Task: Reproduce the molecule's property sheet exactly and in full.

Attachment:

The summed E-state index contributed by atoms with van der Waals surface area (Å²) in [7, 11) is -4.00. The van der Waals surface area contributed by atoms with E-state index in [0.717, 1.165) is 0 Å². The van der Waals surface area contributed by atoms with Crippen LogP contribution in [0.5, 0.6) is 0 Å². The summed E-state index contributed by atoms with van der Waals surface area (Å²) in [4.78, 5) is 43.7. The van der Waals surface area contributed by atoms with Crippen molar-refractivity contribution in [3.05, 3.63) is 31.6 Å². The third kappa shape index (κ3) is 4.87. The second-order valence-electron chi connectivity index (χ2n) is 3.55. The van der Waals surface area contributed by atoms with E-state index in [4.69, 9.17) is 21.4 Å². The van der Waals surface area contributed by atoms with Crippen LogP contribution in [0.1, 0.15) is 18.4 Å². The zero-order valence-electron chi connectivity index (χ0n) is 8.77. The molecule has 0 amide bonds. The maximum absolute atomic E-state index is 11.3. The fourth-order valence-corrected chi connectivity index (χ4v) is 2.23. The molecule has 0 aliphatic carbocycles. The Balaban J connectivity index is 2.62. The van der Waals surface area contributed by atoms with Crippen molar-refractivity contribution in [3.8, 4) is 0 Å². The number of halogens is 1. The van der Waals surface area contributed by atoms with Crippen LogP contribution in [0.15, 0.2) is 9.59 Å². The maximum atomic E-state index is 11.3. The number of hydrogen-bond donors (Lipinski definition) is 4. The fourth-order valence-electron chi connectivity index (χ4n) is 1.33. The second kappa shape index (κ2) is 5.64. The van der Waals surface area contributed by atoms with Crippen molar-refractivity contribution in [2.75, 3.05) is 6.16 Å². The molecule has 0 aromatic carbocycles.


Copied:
The summed E-state index contributed by atoms with van der Waals surface area (Å²) in [7, 11) is -4.00. The van der Waals surface area contributed by atoms with E-state index in [0.717, 1.165) is 0 Å². The van der Waals surface area contributed by atoms with Crippen LogP contribution in [0.5, 0.6) is 0 Å². The summed E-state index contributed by atoms with van der Waals surface area (Å²) in [4.78, 5) is 43.7. The van der Waals surface area contributed by atoms with Crippen molar-refractivity contribution in [3.05, 3.63) is 31.6 Å². The third kappa shape index (κ3) is 4.87. The second-order valence-electron chi connectivity index (χ2n) is 3.55. The van der Waals surface area contributed by atoms with E-state index in [4.69, 9.17) is 21.4 Å². The van der Waals surface area contributed by atoms with Crippen LogP contribution in [0.1, 0.15) is 18.4 Å². The zero-order valence-electron chi connectivity index (χ0n) is 8.77. The molecule has 0 amide bonds. The maximum absolute atomic E-state index is 11.3. The fourth-order valence-corrected chi connectivity index (χ4v) is 2.23. The molecule has 0 aliphatic carbocycles. The Balaban J connectivity index is 2.62. The van der Waals surface area contributed by atoms with Crippen molar-refractivity contribution in [3.8, 4) is 0 Å². The number of halogens is 1. The van der Waals surface area contributed by atoms with Crippen LogP contribution in [0.15, 0.2) is 9.59 Å². The maximum atomic E-state index is 11.3. The number of hydrogen-bond donors (Lipinski definition) is 4. The fourth-order valence-electron chi connectivity index (χ4n) is 1.33. The second kappa shape index (κ2) is 5.64. The van der Waals surface area contributed by atoms with Crippen molar-refractivity contribution in [2.75, 3.05) is 6.16 Å². The molecule has 0 aromatic carbocycles.